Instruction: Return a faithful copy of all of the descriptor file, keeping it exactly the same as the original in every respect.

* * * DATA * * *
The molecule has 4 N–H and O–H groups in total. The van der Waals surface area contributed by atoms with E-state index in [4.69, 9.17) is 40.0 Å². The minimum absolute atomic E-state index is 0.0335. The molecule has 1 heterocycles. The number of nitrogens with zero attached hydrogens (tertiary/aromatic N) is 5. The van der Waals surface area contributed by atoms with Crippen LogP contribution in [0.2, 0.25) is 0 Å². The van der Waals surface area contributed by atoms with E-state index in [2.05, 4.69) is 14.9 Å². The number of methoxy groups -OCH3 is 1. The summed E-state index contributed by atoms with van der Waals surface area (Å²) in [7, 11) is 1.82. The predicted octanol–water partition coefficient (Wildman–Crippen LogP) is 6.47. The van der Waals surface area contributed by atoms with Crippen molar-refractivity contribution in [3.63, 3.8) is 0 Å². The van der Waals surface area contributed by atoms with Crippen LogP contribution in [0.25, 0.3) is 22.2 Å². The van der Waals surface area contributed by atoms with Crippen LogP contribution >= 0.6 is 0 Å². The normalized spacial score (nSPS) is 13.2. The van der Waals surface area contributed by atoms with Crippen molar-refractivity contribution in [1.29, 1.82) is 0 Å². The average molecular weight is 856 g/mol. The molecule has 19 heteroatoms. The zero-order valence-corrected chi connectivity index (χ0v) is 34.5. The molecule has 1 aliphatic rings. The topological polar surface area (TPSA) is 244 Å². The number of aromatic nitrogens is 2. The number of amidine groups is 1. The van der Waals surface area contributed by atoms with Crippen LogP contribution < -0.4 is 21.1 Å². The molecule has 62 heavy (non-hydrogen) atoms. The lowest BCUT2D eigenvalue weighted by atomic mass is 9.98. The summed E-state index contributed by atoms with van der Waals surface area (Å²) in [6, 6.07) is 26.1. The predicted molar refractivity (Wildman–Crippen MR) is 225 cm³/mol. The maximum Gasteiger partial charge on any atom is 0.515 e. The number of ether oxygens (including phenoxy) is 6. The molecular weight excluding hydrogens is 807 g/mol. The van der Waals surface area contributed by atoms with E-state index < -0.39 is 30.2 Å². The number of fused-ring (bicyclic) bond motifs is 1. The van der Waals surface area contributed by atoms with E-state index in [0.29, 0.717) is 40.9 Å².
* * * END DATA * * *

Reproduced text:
The molecule has 4 N–H and O–H groups in total. The van der Waals surface area contributed by atoms with E-state index in [4.69, 9.17) is 40.0 Å². The minimum absolute atomic E-state index is 0.0335. The molecule has 1 heterocycles. The number of nitrogens with zero attached hydrogens (tertiary/aromatic N) is 5. The van der Waals surface area contributed by atoms with Crippen LogP contribution in [0.2, 0.25) is 0 Å². The van der Waals surface area contributed by atoms with E-state index in [2.05, 4.69) is 14.9 Å². The number of methoxy groups -OCH3 is 1. The summed E-state index contributed by atoms with van der Waals surface area (Å²) in [7, 11) is 1.82. The predicted octanol–water partition coefficient (Wildman–Crippen LogP) is 6.47. The van der Waals surface area contributed by atoms with Crippen molar-refractivity contribution in [3.63, 3.8) is 0 Å². The van der Waals surface area contributed by atoms with Crippen LogP contribution in [0.25, 0.3) is 22.2 Å². The van der Waals surface area contributed by atoms with Crippen LogP contribution >= 0.6 is 0 Å². The normalized spacial score (nSPS) is 13.2. The van der Waals surface area contributed by atoms with Crippen molar-refractivity contribution in [1.29, 1.82) is 0 Å². The average molecular weight is 856 g/mol. The molecule has 19 heteroatoms. The zero-order valence-corrected chi connectivity index (χ0v) is 34.5. The molecule has 1 aliphatic rings. The topological polar surface area (TPSA) is 244 Å². The number of aromatic nitrogens is 2. The number of amidine groups is 1. The van der Waals surface area contributed by atoms with Crippen LogP contribution < -0.4 is 21.1 Å². The molecule has 62 heavy (non-hydrogen) atoms. The lowest BCUT2D eigenvalue weighted by atomic mass is 9.98. The summed E-state index contributed by atoms with van der Waals surface area (Å²) in [6, 6.07) is 26.1. The predicted molar refractivity (Wildman–Crippen MR) is 225 cm³/mol. The maximum Gasteiger partial charge on any atom is 0.515 e. The number of ether oxygens (including phenoxy) is 6. The molecular weight excluding hydrogens is 807 g/mol. The van der Waals surface area contributed by atoms with E-state index < -0.39 is 30.2 Å². The number of fused-ring (bicyclic) bond motifs is 1. The van der Waals surface area contributed by atoms with E-state index in [0.29, 0.717) is 40.9 Å².